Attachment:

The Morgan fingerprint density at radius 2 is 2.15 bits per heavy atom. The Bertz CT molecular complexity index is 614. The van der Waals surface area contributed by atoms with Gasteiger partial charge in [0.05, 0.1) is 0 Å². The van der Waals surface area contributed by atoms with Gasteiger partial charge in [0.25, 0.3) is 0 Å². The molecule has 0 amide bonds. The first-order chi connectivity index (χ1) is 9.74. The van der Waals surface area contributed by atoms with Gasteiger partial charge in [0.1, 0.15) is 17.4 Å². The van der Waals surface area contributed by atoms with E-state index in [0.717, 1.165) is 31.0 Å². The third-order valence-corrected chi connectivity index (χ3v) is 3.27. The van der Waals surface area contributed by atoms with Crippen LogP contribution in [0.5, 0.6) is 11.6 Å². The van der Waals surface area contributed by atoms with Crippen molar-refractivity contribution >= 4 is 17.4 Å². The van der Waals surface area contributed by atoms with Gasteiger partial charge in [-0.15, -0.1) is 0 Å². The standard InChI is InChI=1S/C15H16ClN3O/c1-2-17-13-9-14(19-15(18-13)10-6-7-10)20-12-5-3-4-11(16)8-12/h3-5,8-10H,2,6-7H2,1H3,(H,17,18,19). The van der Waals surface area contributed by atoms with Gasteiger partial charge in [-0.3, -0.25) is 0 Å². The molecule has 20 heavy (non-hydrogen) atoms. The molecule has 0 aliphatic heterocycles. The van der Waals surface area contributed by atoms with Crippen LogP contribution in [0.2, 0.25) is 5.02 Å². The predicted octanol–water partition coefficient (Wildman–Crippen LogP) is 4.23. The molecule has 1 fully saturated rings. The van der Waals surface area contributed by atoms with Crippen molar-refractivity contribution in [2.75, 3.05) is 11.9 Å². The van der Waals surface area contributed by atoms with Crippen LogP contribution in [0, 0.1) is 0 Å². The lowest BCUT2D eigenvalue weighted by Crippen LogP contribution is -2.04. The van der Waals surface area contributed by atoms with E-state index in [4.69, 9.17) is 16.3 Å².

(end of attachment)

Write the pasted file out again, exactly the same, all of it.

The Morgan fingerprint density at radius 2 is 2.15 bits per heavy atom. The Bertz CT molecular complexity index is 614. The van der Waals surface area contributed by atoms with Gasteiger partial charge in [0.05, 0.1) is 0 Å². The van der Waals surface area contributed by atoms with Gasteiger partial charge in [0.25, 0.3) is 0 Å². The molecule has 0 amide bonds. The first-order chi connectivity index (χ1) is 9.74. The van der Waals surface area contributed by atoms with Gasteiger partial charge in [0.1, 0.15) is 17.4 Å². The van der Waals surface area contributed by atoms with E-state index in [0.717, 1.165) is 31.0 Å². The third-order valence-corrected chi connectivity index (χ3v) is 3.27. The van der Waals surface area contributed by atoms with Crippen LogP contribution in [0.5, 0.6) is 11.6 Å². The van der Waals surface area contributed by atoms with Crippen molar-refractivity contribution >= 4 is 17.4 Å². The van der Waals surface area contributed by atoms with Gasteiger partial charge in [-0.15, -0.1) is 0 Å². The standard InChI is InChI=1S/C15H16ClN3O/c1-2-17-13-9-14(19-15(18-13)10-6-7-10)20-12-5-3-4-11(16)8-12/h3-5,8-10H,2,6-7H2,1H3,(H,17,18,19). The van der Waals surface area contributed by atoms with Gasteiger partial charge in [-0.3, -0.25) is 0 Å². The molecule has 20 heavy (non-hydrogen) atoms. The molecule has 0 aliphatic heterocycles. The van der Waals surface area contributed by atoms with Crippen LogP contribution in [0.2, 0.25) is 5.02 Å². The predicted octanol–water partition coefficient (Wildman–Crippen LogP) is 4.23. The molecule has 1 fully saturated rings. The van der Waals surface area contributed by atoms with Crippen molar-refractivity contribution in [2.75, 3.05) is 11.9 Å². The van der Waals surface area contributed by atoms with Crippen LogP contribution in [0, 0.1) is 0 Å². The lowest BCUT2D eigenvalue weighted by Crippen LogP contribution is -2.04. The van der Waals surface area contributed by atoms with E-state index in [4.69, 9.17) is 16.3 Å².